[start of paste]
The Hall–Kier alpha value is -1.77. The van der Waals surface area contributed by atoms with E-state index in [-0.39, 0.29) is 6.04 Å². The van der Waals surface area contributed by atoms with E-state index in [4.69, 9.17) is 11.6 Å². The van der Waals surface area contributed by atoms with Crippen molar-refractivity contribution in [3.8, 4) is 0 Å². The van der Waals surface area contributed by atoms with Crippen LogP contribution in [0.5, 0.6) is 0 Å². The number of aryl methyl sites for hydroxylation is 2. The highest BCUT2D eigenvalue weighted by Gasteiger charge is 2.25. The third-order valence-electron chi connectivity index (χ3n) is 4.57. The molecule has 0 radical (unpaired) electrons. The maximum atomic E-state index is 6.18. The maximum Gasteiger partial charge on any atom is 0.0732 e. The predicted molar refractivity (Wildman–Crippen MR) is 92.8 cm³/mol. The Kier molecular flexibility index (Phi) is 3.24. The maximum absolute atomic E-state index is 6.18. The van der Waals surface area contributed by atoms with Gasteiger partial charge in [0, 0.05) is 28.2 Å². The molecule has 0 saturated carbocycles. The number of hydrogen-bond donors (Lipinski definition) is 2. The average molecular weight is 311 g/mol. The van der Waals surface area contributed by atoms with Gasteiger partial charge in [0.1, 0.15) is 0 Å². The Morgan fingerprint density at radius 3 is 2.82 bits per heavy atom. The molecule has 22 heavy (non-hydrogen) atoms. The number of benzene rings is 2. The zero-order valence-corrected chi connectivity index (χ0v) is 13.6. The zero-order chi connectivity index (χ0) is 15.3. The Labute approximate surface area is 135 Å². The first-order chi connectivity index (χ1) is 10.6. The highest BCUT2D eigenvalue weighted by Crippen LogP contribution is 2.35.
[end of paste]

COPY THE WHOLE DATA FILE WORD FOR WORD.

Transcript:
The Hall–Kier alpha value is -1.77. The van der Waals surface area contributed by atoms with E-state index in [-0.39, 0.29) is 6.04 Å². The van der Waals surface area contributed by atoms with E-state index in [4.69, 9.17) is 11.6 Å². The van der Waals surface area contributed by atoms with Crippen molar-refractivity contribution in [3.8, 4) is 0 Å². The van der Waals surface area contributed by atoms with Crippen LogP contribution in [0.5, 0.6) is 0 Å². The number of aryl methyl sites for hydroxylation is 2. The highest BCUT2D eigenvalue weighted by Gasteiger charge is 2.25. The third-order valence-electron chi connectivity index (χ3n) is 4.57. The molecule has 0 radical (unpaired) electrons. The maximum atomic E-state index is 6.18. The maximum Gasteiger partial charge on any atom is 0.0732 e. The predicted molar refractivity (Wildman–Crippen MR) is 92.8 cm³/mol. The Kier molecular flexibility index (Phi) is 3.24. The maximum absolute atomic E-state index is 6.18. The van der Waals surface area contributed by atoms with Gasteiger partial charge in [0, 0.05) is 28.2 Å². The molecule has 0 saturated carbocycles. The number of hydrogen-bond donors (Lipinski definition) is 2. The average molecular weight is 311 g/mol. The van der Waals surface area contributed by atoms with Gasteiger partial charge in [0.1, 0.15) is 0 Å². The Morgan fingerprint density at radius 3 is 2.82 bits per heavy atom. The molecule has 22 heavy (non-hydrogen) atoms. The number of benzene rings is 2. The zero-order valence-corrected chi connectivity index (χ0v) is 13.6. The zero-order chi connectivity index (χ0) is 15.3. The Labute approximate surface area is 135 Å². The first-order chi connectivity index (χ1) is 10.6. The highest BCUT2D eigenvalue weighted by Crippen LogP contribution is 2.35.